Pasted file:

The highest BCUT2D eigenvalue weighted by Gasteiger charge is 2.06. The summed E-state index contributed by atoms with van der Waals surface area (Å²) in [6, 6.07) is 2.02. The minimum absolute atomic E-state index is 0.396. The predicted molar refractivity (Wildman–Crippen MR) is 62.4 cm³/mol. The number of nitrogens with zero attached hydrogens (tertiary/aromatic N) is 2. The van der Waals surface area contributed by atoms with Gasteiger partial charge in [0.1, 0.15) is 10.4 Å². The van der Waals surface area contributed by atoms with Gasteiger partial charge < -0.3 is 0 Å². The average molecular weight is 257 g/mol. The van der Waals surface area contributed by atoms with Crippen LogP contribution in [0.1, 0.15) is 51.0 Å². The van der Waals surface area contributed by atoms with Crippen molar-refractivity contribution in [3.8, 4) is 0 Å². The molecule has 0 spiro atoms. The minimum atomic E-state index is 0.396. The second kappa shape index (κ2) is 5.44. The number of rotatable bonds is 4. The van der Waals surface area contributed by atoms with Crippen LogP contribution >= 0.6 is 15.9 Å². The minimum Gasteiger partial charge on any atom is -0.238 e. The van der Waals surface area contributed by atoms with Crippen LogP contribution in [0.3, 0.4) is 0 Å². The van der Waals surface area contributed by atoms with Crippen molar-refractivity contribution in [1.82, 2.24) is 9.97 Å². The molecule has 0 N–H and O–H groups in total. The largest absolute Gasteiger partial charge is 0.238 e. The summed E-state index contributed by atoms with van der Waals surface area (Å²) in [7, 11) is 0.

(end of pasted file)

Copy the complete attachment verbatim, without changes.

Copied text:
The highest BCUT2D eigenvalue weighted by Gasteiger charge is 2.06. The summed E-state index contributed by atoms with van der Waals surface area (Å²) in [6, 6.07) is 2.02. The minimum absolute atomic E-state index is 0.396. The predicted molar refractivity (Wildman–Crippen MR) is 62.4 cm³/mol. The number of nitrogens with zero attached hydrogens (tertiary/aromatic N) is 2. The van der Waals surface area contributed by atoms with Gasteiger partial charge in [0.1, 0.15) is 10.4 Å². The van der Waals surface area contributed by atoms with Gasteiger partial charge < -0.3 is 0 Å². The average molecular weight is 257 g/mol. The van der Waals surface area contributed by atoms with Crippen LogP contribution in [0.1, 0.15) is 51.0 Å². The van der Waals surface area contributed by atoms with Crippen molar-refractivity contribution in [3.8, 4) is 0 Å². The molecule has 0 spiro atoms. The minimum atomic E-state index is 0.396. The second kappa shape index (κ2) is 5.44. The number of rotatable bonds is 4. The van der Waals surface area contributed by atoms with Crippen LogP contribution >= 0.6 is 15.9 Å². The minimum Gasteiger partial charge on any atom is -0.238 e. The van der Waals surface area contributed by atoms with Crippen LogP contribution in [0.3, 0.4) is 0 Å². The van der Waals surface area contributed by atoms with Crippen molar-refractivity contribution in [1.82, 2.24) is 9.97 Å². The molecule has 0 N–H and O–H groups in total. The largest absolute Gasteiger partial charge is 0.238 e. The summed E-state index contributed by atoms with van der Waals surface area (Å²) in [7, 11) is 0.